Plans are underway for a Target and a new and improved Tops along Elmira Rd. in the City of Ithaca. Whereas the Tops would be a restructuring of buildings on a developed site, the Target is slated for undeveloped land that is a part of the Southwest Area Land Use Plan.
The Target store would be part of a shopping center across from Buttermilk Falls State Park, a site which has generated protests about safeguarding the natural resources and local economy.
Both projects are currently in the sketch plan review process before the Planning and Development Board. Last Tuesday, Widewaters Group and Benderson Development Company described their development to the Board. The committee began the months of review to create an acceptable site plan or to deny approval.
“These two proposals represent the two ends of the southwest area,” said Scott Whitham ’90, chair of the city’s Planning and Development Board. Widewaters has revealed that one of the clients for its proposed 200,000 square foot shopping complex is Target. Target has submitted its plans to the Building Department, according to JoAnn Cornish, senior environmental and landscape planner.
While no decisions will be made by the Planning and Development Board until an environmental analysis review is completed, some Ithacans are protesting the Widewaters plan before the public hearings.
The Citizens’ Planning Alliance (CPA) condemned the Widewaters’ site plan as “totally unsuitable” for the location which is within the viewshed of Buttermilk Falls State Park, according to its press release.
“Our group’s opposition is based on the fact that the site plan now proposed does not have important features that we asked for in 1995, when Wal-Mart wanted to build in the same place,” CPA member Dan Hoffman said.
Following the environmental impact statement for a proposed Wal-Mart development in 1995, the Planning Board found that the 125,000 square foot scale of the site was too large and required that the building be reduced in size and located outside of the Buttermilk Falls viewshed, according to the CPA.
In addition to concern over environmental impacts on the park, the CPA has criticized the entire development process.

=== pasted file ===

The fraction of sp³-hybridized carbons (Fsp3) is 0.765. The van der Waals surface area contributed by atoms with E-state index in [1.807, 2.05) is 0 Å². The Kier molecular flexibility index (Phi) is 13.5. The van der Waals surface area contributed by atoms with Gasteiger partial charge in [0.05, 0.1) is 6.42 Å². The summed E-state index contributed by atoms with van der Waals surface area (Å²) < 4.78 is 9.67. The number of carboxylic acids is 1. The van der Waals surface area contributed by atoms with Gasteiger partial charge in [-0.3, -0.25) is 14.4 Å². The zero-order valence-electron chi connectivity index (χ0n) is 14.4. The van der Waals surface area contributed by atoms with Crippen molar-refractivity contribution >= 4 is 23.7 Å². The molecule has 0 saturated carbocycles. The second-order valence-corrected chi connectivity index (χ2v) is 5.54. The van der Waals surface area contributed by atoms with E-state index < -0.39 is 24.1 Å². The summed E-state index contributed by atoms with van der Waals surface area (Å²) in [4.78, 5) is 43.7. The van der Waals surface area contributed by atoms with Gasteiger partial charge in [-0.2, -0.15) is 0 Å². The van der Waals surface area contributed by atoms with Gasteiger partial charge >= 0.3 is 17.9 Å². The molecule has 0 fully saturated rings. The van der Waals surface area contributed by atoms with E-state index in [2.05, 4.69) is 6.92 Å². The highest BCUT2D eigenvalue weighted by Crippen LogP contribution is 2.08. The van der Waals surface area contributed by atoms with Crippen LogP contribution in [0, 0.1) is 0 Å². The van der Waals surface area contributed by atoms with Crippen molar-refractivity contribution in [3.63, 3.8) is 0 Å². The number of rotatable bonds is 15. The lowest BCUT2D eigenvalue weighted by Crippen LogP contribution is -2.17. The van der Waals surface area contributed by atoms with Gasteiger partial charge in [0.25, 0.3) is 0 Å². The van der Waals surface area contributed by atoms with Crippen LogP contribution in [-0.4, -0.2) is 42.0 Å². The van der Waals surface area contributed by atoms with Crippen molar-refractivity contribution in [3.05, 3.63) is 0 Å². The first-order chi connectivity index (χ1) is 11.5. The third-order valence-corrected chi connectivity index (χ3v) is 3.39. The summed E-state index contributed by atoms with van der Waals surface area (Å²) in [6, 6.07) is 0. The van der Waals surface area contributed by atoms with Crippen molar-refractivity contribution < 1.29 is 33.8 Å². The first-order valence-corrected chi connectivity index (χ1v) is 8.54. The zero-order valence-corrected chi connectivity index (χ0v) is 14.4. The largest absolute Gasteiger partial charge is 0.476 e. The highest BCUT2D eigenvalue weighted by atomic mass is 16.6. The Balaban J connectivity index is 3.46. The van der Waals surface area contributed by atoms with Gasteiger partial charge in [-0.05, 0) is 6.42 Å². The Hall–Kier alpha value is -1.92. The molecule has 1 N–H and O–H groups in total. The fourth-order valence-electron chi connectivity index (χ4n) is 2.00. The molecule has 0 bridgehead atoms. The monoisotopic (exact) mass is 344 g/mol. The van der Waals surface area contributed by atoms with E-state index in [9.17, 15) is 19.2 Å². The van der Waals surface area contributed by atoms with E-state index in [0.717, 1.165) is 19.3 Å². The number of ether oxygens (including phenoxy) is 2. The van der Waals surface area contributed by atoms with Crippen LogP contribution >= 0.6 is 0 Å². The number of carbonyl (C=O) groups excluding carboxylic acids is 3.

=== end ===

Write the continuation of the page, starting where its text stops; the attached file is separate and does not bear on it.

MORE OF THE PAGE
“It has been a very sorry process, insofar as information withheld from the public,” Hoffman said.
According to Hoffman, Widewaters sent plans for the Target store to the Building Department in October 1999, but they were sent back to the developers without being put into city records.
“We hope that the Planning Board will scrutinize the plans very carefully and will stand by its decision in 1995 to protect the view from Buttermilk Falls,” Hoffman said.
The Benderson Development Co. is proposing a plan for the Tops Plaza. They would like to construct a new Tops building, where the Ithaca Building Center used to be, and would also like to subdivide the current building into two new stores, according to Cornish.
Benderson development also proposed adding another 5,000 square feet for a Tops-brand fueling facility, according to Cornish. It was also proposed that the current Eckerd should be a stand alone building, instead of being connected to the current Tops store.
“[The Benderson group’s plans] are very similar to the outcome of Wegman’s [final site plans], but we will hold it to a different esthetic standard,” Whitham said.
Benderson’s development and renovation in the existing Meadows Street plaza will also include parking and landscaping changes.
Last Tuesday, the Planning Board asked the developers for more information, better drawings, more site options and information on parking drainage, according to Whitham.
“In the next month, we will be talking with the developers and getting more public opinion before we make any decisions [about the site plans],” he said.
Though no meetings have been scheduled so far, some will be planned for the next few months and will include public hearings, where the community may voice their concerns and opinions about the site plans.
“The Common Council is clearly moving in [the development] direction and with the design guidelines, there really is no reason why [the proposals] shouldn’t go though,” Cornish said.
Archived article by Eve Steele